29/02/2016 – TEACHING AS INQUIRY PROCESS

Today we had a meeting with Tamara and Pete about the Teaching as Inquiry Process. We completed a jigsaw puzzle exercise around the spiral of inquiry. The different pieces covered where:

  • Scanning
  • Focusing
  • Developing
  • New Professional Learning
  • Taking Action
  • Checking

Reporting back is well summarised in the following document.

Key understandings:

  • Keep your inquiry small and focussed on a few priority learner
  • Do not try to solve/address ALL issues or concerns, again focus in on one area
  • Maintain a holistic approach in all areas, be careful to take in all considerations/influences when analysing data or completing testing etc.
  • It is important to take on a collaborative approach to teaching as inquiry

Next steps:

– Begin to narrow down my own teaching as inquiry beginning by identifying my small group of priority learners.

Research:

(2014) H. Timperly, L. Kaser & J. Halbert. A framework for transforming learning in schools: Innovation and the spiral of inquiry. Centre for Strategic Education Seminar Series Paper No. 234, April 2014

 

Criteria this relates to:

Practicing Teacher Criteria 

1 – Establish and maintain effective professional relationships focused on the learning and well-being of akonga.,
2 – Demonstrate commitment to promoting the well-being of all akonga.,
4 – Demonstrate commitment to on-going professional learning and development of personal professional practice.,
6 – Conceptualise, plan and implement an appropriate learning programme.,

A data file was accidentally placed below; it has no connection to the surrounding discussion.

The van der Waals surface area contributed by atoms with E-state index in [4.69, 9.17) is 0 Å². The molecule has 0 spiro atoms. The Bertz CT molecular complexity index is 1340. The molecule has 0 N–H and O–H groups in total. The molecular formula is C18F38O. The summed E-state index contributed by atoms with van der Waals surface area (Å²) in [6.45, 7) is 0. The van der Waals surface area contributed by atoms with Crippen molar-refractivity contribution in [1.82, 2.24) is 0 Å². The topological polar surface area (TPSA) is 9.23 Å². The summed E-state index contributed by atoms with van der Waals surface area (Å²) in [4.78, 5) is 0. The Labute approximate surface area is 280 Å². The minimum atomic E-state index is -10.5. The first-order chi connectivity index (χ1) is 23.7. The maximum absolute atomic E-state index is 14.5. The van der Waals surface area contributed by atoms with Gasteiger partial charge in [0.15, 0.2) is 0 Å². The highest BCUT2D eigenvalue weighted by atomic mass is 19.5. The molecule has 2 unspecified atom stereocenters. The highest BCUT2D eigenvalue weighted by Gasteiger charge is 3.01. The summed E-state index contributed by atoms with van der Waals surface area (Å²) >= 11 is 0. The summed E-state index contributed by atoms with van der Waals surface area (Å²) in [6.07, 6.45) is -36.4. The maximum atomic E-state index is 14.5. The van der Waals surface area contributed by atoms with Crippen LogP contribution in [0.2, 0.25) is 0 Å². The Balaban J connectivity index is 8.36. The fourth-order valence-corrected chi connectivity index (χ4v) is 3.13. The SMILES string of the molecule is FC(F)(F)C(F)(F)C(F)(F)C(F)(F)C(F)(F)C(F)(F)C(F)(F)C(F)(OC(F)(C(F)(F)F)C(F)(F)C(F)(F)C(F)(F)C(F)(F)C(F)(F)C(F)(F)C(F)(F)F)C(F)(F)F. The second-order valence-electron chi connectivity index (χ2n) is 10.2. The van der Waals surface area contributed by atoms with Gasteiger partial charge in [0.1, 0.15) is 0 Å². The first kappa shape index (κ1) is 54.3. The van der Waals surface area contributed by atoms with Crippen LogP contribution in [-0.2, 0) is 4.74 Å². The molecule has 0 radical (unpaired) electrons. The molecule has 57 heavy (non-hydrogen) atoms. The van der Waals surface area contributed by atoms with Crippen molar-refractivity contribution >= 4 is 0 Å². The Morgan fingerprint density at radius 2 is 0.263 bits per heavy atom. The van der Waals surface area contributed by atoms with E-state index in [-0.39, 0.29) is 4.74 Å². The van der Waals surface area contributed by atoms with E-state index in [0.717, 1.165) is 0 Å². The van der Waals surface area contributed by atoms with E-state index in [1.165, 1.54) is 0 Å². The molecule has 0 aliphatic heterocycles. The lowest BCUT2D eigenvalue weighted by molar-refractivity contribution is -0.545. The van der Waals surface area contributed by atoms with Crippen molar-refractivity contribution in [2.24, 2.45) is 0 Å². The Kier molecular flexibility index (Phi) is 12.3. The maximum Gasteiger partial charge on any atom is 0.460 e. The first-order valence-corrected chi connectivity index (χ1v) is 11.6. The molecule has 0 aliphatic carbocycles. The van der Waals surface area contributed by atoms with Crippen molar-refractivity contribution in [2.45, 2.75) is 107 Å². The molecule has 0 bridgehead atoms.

Cultral Competencies 

4 – Tangata Whenuatanga – Affirming Māori learners as Māori. Providing contexts for learning where the language, identity and culture of Māori learners and their whānau are affirmed.,
5 – Ako – Taking responsibility for their own learning and that of Māori learners.,

Code of Ethics 

2 – Justice – to share power and prevent the abuse of power,
3 – Responsible care – to do good and minimise harm to others,

Key Competencies

1 – Key Competencies – Managing Self,
3 – Key Competencies – Thinking

08/12/16 – SLH WEBINAR – MAKING SENSE OF WHAT WE SEE

What: Interactive webinar about making sense of our observations and using them to make inferences.

How science works: https://beta.sciencelearn.org.nz/embeds/50-how-science-works

Mystery box interactive: https://beta.sciencelearn.org.nz/resources/430-observation-and-the-mystery-box

New activity: https://beta.sciencelearn.org.nz/resources/1400-observation-learning-to-see

Observation activity – Image on site is here; https://beta.sciencelearn.org.nz/images/391-red-tide

What is the difference between observation and inference? A way of gathering background knowledge. Interest and how much they know. Give students time and practice about what they are doing. Build on curiosity.

The Hub has a number of teacher resources on alternative conceptions that students might hold: https://beta.sciencelearn.org.nz/?search=true&query=alternative+conceptions

An example of a teacher using a simple activity to shift a student’s understanding of science. http://sciencelearn.org.nz/Teacher-Ideas/Hubs-in-Action/Phenomenally-great-information

Optical illusions – everyone can interpret and see information etc in a slightly different way. Do you see what I see? Test this with a tool – realise that they are straight lines.

Awareness test – look out for cyclists https://www.youtube.com/watch?v=q5YvyDlmz9o

https://nz.pinterest.com/nzsciencelearn/observation-in-science/

So what?

How can I use this in the new curriculum for next year?

What activities are appropriate for level 3/4?

Now what?

Explore the resources at a greater depth and implement it.

Criteria this relates to:
Practicing Teacher Criteria